Is CBD Right for You

Your customers know their bodies better than anyone else and know what is right for them. As a relatively new treatment still being researched, CBD has been making excellent progress as an alternative treatment. It has offered relief to people who had previously given up hope or those who have histories or aversions to the often chaotic world of prescription drugs. CBD may help your customers and their pain, and they will be thankful for any knowledge about CBD you can pass on to them. 

They may approach you nervous and excited about the possibility of CBD, so treat each customer individually and listen to their questions and concerns. Find out which type of CBD would be right for them. Some may prefer a tincture, while others might prefer to smoke or use a salve. If you have personal experience with a product, share it with them. They will be thankful for your honesty and insight. 

Finally, you should always remind them to check with their doctor before taking CBD. 

Full Spectrum CBD vs Broad Spectrum CBD

Full Spectrum CBD vs Broad Spectrum CBD

Benefits of CBD Oil

Researchers have been studying CBD for years, with each new study providing exciting possibilities for the enrichment of our lives. Current research shows CBD oil may be able to help reduce inflammation, restrict the growth of cancer cells, improve sleep quality, promote bone growth, inhibit the growth of bacteria, relieve pain, treat fungal infections, reduce muscle spasms, reduce seizures, relieve nausea and vomiting, reduce blood sugar levels, treat psoriasis, and calm anxiety and stress [1]. From one special plant comes a natural treatment for conditions that have plagued us for centuries. How does one obtain these benefits, though? There are a number of options out there and each option has different formulas available. So which one is right for you? Let’s discuss the difference between two of the most popular options: full and broad spectrum CBD oil.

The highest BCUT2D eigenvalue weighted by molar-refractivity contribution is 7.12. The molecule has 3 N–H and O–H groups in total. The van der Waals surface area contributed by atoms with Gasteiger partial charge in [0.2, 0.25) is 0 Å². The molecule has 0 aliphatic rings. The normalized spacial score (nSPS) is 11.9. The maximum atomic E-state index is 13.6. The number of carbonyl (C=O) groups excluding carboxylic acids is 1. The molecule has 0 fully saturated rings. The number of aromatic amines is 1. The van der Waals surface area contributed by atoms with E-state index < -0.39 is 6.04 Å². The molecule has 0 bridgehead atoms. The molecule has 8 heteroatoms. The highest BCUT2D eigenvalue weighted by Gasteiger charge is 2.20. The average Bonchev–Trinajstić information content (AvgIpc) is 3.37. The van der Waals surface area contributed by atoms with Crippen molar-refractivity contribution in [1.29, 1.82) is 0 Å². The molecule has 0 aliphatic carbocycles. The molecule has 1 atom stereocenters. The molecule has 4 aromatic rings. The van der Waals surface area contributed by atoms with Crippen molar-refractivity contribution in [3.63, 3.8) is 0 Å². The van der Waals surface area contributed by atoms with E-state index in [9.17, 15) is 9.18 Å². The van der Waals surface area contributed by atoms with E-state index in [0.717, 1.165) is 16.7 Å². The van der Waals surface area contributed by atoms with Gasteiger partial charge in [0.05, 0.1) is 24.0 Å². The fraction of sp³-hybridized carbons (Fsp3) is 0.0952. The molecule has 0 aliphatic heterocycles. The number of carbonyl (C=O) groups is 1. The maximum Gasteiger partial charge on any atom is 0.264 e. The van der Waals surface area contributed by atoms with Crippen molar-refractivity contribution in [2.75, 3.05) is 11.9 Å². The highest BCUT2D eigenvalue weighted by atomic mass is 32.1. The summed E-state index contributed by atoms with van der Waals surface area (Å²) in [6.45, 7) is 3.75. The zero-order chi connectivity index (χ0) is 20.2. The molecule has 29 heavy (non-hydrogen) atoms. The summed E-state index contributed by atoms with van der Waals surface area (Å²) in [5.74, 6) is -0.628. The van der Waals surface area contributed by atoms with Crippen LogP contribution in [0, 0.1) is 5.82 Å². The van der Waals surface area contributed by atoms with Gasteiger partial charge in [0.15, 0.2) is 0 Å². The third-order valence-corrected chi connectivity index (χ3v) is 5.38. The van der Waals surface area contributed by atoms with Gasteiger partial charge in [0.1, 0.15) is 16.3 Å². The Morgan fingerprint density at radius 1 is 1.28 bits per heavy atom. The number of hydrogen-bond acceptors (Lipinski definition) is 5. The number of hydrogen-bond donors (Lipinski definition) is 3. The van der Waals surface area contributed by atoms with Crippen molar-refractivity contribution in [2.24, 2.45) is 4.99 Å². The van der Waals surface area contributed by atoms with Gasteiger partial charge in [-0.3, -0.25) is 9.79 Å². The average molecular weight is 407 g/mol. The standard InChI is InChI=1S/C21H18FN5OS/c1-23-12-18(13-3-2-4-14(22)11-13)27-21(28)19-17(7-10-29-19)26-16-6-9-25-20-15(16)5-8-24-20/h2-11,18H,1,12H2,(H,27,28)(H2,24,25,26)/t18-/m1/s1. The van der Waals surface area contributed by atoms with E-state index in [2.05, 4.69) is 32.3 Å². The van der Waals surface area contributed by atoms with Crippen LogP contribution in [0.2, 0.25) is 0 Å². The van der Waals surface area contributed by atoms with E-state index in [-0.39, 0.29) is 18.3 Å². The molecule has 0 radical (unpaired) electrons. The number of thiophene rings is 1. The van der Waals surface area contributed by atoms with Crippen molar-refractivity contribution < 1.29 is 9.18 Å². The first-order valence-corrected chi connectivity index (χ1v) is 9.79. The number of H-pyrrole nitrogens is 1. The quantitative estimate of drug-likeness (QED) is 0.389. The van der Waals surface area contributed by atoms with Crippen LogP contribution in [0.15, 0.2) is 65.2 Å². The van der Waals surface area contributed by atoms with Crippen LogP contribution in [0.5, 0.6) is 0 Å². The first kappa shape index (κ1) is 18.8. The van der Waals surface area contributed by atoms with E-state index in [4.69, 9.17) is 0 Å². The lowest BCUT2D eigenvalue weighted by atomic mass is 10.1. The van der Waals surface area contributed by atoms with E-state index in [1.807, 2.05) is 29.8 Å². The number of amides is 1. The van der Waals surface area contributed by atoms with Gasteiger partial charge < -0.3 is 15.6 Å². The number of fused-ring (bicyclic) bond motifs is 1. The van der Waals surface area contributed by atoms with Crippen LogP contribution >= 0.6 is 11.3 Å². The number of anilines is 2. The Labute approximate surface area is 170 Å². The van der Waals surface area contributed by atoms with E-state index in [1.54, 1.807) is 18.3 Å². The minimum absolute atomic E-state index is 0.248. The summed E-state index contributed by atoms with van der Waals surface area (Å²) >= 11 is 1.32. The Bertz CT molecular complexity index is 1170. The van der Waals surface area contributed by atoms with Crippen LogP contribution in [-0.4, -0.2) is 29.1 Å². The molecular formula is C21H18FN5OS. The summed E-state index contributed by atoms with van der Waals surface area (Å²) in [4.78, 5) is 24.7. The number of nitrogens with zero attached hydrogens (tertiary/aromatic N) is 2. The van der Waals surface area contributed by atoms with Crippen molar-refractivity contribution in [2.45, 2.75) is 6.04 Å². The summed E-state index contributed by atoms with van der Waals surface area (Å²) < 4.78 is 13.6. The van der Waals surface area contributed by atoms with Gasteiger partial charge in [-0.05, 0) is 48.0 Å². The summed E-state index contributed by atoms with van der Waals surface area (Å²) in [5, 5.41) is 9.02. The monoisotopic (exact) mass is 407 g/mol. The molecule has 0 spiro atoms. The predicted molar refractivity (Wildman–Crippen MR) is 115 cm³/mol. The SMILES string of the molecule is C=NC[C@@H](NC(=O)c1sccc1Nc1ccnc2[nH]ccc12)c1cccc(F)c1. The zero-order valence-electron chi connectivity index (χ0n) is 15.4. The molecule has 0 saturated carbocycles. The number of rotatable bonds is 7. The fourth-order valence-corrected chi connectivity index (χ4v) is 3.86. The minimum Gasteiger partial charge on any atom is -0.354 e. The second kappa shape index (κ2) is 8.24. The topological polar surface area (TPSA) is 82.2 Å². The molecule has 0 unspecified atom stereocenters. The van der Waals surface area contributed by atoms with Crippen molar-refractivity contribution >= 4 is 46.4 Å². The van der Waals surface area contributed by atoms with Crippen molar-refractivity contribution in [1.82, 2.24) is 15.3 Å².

CBD Extraction

Extracting CBD means extracting all the cannabinoids available in the hemp plant. Along with CBD, this includes CBDA, CBG, CBGA, CBC, CBCA, THCA, THCV, and other terpenes and flavonoids. This does mean that trace amounts of THC are also extracted in the process, but the amount that can be extracted is limited to 0.3%, which is not enough to activate any of the psychoactive risks in most people. If the THC in the extraction exceeds that level, the CBD is considered illegal in some states. 

CBD can be extracted using a few different methods. One of the most common is CO2 extraction, which uses carbon dioxide under high pressure and low temperature to maintain the purity of the oil. Another extraction method uses a similar process, but instead of CO2, it uses food grade ethanol to create the oil. This oil is generally used in vape pen cartridges or other similar products. Extracting with ethanol can destroy some of the plant waxes, which could potentially mean the loss of some beneficial compounds in CBD oil.